‘Don’t break into the house and try to steal them’: Van Halen’s David Lee Roth on gold records, good times

The latest episode of the Roth TV shows finds David Lee Roth giving a brief tour of the long hallway that leads across the length of the second-floor in flamboyant Van Halen frontman’s mansion — affectionately known as the Mojo Dojo.

As Roth walks toward his bedroom, he surrounded on both sides by framed records — one after another after another.

“You can see in the background, as we’re passing by,” he says, “that these are all of the gold and platinum records that I’ve earned over the years. Don’t break into the house and try to steal them; they’re worth nothing, except sentimental value. In fact, I think they’re just plastic Frank Sinatra records, or something, that have the little plaque on them.”

[SOMETHING ELSE! REWIND: When compiling our list of the suckingest Van Halen ever, it would have been easy to pick on the Gary Cherone stuff. Would you believe none of his songs made the cut?]

Van Halen’s eponymous 1978 debut went gold and then platinum in America, beginning a string of six straight through the end of Roth’s initial tenure with the group in 1984. Every one of the Roth-era albums also went at least gold in Canada, while the band also scored either gold or platinum records in the UK, France and Germany, among others.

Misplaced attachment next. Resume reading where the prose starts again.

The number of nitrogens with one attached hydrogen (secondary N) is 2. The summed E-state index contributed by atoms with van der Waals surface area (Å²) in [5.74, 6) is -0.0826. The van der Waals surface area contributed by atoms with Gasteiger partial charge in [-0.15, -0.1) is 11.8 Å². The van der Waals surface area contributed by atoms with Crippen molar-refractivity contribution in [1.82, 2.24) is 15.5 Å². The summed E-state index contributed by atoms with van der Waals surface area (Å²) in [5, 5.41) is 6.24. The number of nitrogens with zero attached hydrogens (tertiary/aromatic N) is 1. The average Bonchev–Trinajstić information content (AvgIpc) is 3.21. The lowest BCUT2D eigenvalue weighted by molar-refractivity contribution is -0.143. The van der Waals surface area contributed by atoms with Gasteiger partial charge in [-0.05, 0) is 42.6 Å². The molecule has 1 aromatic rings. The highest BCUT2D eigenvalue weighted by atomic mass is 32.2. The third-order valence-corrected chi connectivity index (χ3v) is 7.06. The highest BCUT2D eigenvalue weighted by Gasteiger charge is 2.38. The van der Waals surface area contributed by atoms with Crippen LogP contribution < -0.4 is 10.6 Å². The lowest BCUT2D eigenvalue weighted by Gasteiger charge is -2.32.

As a solo artist, Roth added a platinum record and two gold records in America between 1986-1991, along with two UK golds and a Canadian gold. His 1985 debut EP also went platinum in the states. Fast forward to Roth’s return to Van Halen last year, and A Different Kind of Truth went gold in Canada, too.

“The joke was, for a long time,” Roth continues, still walking past the shiny awards, “that if I got the pretty girl to walk all the way, the entire length of the hall way, and she saw all of these records, it would cut my foreplay time neatly in half.”

Roth starts this episode of the Roth show, his ninth, with a raucous version of Steely Dan’s “My Old School.” The rest of this typically wacky installment — titled “The Ballad of Rikidozan” — focuses on the initial influx of American-style wrestling on post-war Japan.

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